The Therapeutic Potential of Creative Writing: Writing Myself

By Gillie Bolton | Go to book overview

Subject Index
abstraction 37–38
acceptance 174
access to inner words 21
addictive nature of writing 23–24
Age Concern 191, 228
Age Exchange 188
Alice’s Adventures in Wonderland 111
aloneness, safety in 21
alteration (person and tense) 43–44
American perspective on scriptotherapy 204
approaches to therapeutic writing
assumed perfection, unhelpfulness of 196
experimentation and exploration 197
guidance, holding the hand which holds the pen 207–212
inventive use of writing
clearing the mind 206
‘couples therapy’ 205
diagnosis and assessing disorders 206
mastering trauma 206
poetry and emotional disturbance 205–206
postal psychotherapeutic relationship 206
scenario writing 205
self-addressed letters 205
shared understanding through therapy 205
mirror or model 196–198
multidimensional nature of creativity 197
multidimensional nature of self 198
playing with possibilities 197
practice and theory, examples 204–206
research, healing power of poetry 201–204
research, post-trauma writing 198–201
self and consciousness of self 196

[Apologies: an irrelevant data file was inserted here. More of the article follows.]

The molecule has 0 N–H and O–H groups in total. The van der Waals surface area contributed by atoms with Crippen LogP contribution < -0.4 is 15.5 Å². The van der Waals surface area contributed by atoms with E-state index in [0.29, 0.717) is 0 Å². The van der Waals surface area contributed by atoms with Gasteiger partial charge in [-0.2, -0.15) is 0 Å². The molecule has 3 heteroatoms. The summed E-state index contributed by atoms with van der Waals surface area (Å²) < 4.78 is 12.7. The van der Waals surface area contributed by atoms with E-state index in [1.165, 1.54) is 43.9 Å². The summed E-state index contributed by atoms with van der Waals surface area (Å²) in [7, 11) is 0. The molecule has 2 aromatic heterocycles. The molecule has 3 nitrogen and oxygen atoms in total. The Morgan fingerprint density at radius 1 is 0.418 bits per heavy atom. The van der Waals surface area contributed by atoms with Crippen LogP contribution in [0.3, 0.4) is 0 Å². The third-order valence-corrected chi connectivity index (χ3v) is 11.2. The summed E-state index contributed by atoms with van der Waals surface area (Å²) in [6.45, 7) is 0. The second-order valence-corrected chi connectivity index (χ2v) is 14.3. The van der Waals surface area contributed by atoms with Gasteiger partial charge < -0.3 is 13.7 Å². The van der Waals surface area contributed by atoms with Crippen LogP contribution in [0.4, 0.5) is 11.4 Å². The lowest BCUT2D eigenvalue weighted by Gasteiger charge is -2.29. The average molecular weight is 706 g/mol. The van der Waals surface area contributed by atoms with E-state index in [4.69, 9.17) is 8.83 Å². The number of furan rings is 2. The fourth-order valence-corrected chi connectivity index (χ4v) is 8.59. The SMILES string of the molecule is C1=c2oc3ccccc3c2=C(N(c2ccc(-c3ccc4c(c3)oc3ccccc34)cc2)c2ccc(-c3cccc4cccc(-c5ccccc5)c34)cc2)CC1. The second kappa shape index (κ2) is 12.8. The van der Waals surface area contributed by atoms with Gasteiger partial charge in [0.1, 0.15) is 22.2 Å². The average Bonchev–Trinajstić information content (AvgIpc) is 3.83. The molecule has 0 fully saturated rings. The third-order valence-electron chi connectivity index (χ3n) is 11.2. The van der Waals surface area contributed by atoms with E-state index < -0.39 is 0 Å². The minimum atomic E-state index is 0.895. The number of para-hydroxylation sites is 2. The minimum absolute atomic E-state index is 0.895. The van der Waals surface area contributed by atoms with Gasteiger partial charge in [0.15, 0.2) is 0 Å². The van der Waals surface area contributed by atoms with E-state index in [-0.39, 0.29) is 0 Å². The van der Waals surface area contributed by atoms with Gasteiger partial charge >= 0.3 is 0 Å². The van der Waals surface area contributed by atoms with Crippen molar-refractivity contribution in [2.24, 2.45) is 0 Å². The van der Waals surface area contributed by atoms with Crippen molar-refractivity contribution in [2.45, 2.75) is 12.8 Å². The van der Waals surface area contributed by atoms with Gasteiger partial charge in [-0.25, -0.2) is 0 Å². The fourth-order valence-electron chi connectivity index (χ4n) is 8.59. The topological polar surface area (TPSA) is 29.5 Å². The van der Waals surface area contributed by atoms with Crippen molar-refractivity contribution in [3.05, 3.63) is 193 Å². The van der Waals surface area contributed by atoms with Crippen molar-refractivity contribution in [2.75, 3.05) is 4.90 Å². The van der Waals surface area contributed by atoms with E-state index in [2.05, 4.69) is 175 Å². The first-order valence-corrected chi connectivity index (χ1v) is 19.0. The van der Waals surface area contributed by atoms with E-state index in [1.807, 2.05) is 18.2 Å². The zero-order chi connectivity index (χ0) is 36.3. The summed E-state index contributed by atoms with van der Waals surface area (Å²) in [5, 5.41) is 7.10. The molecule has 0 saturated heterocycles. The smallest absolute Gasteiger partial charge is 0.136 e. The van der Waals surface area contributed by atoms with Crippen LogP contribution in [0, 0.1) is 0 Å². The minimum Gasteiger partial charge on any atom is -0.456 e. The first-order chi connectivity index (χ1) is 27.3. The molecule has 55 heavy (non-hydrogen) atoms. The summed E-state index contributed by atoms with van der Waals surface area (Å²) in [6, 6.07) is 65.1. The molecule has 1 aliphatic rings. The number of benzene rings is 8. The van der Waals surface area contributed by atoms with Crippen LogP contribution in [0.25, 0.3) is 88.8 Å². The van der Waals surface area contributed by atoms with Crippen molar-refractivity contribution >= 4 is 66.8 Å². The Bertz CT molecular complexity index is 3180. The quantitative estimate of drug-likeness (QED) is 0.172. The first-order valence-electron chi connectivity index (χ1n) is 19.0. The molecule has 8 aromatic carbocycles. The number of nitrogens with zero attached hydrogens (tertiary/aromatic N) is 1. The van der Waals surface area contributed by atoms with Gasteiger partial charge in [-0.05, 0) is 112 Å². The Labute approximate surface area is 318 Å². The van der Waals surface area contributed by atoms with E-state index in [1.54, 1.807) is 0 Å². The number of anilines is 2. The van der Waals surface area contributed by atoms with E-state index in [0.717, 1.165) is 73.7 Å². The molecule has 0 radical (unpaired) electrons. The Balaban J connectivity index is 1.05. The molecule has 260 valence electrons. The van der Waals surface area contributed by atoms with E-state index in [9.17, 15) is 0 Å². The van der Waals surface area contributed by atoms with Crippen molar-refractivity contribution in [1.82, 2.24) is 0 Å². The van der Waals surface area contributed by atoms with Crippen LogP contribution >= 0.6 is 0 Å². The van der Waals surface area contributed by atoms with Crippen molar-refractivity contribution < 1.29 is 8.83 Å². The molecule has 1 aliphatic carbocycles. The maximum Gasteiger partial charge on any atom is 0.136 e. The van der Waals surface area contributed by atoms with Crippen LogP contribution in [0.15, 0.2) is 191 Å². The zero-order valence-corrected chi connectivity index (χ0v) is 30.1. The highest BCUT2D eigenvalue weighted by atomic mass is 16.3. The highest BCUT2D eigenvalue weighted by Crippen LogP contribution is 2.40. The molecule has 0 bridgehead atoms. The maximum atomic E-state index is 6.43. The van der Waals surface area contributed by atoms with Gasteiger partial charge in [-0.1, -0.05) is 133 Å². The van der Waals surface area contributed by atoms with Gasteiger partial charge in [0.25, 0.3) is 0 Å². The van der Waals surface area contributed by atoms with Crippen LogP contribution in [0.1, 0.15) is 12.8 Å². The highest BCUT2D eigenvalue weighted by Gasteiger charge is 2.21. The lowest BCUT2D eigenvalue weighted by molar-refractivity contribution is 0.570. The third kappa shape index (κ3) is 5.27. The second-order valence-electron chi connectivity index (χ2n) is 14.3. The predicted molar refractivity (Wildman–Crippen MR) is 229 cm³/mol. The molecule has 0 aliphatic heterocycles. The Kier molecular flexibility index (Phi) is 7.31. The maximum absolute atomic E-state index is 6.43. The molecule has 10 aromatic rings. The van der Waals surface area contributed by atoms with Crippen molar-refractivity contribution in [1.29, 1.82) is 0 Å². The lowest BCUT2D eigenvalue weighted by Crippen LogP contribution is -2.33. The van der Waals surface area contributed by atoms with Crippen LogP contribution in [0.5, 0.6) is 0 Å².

self as source 210–212
suffering as basis for creativity 198
US perspective on scriptotherapy 204
words and voices 195–196
writing in therapy, examples of good practice 207–210
appropriate intervention 162
art forms other than writing 76
art, skill and therapeutic writing 14
art? 223–226
Arts Council of England 228
Arts for Health 228
Arvon Foundation, The 228
attitude of mind, a starting point 20
authorial address to readers 12
authorial voices, variety (in this book) 12
autobiography
see also fiction; poetry
child, writing as a 109–110
examples of therapeutic writing 107
five senses as stimuli 109
healing narratives 106–107
how to write
autobiographically 107–109
inner child, getting in touch 110
lifelines 108
points to remember when writing 109
positive change, components for 105
power of 185
re-reading and redrafting 109
reconciliatory nature of 105
restoring a disrupted connectedness 105
sense of self, working towards a positive 106
storytelling a primary human mechanism 104–105
availability, constant, of the possibility of writing 23
beginners’ blocks, overcoming 33–34
The Bell Jar 184
Beware of Buttons 53
Beyond Bedlam: Poems Written out of Mental Distress 219
Biographia Literaria 20
body language 74
brainstorming and spidergrams 115–116
breaks and exercise 19
British Medical Journal 161, 201
Bump Starting the Hearse 153
Burnt Norton 61
Buttons 52–53
cancer, writing as a sufferer 176
Carribean Times 181
Castle of Light 167–168
cathartic nature of writing 23, 39–40
character, illumination and imagination 111–112
cleansing nature of therapeutic writing 21
clearing clutter 20
closed groups, effectiveness of 128
Colchester Institute, M.A. in Health and the Arts 229
collaborative stimulation 182
comfort and peace 174–175
commenting, a skill to be learned 86, 131,
communication through writing 26, 175–176

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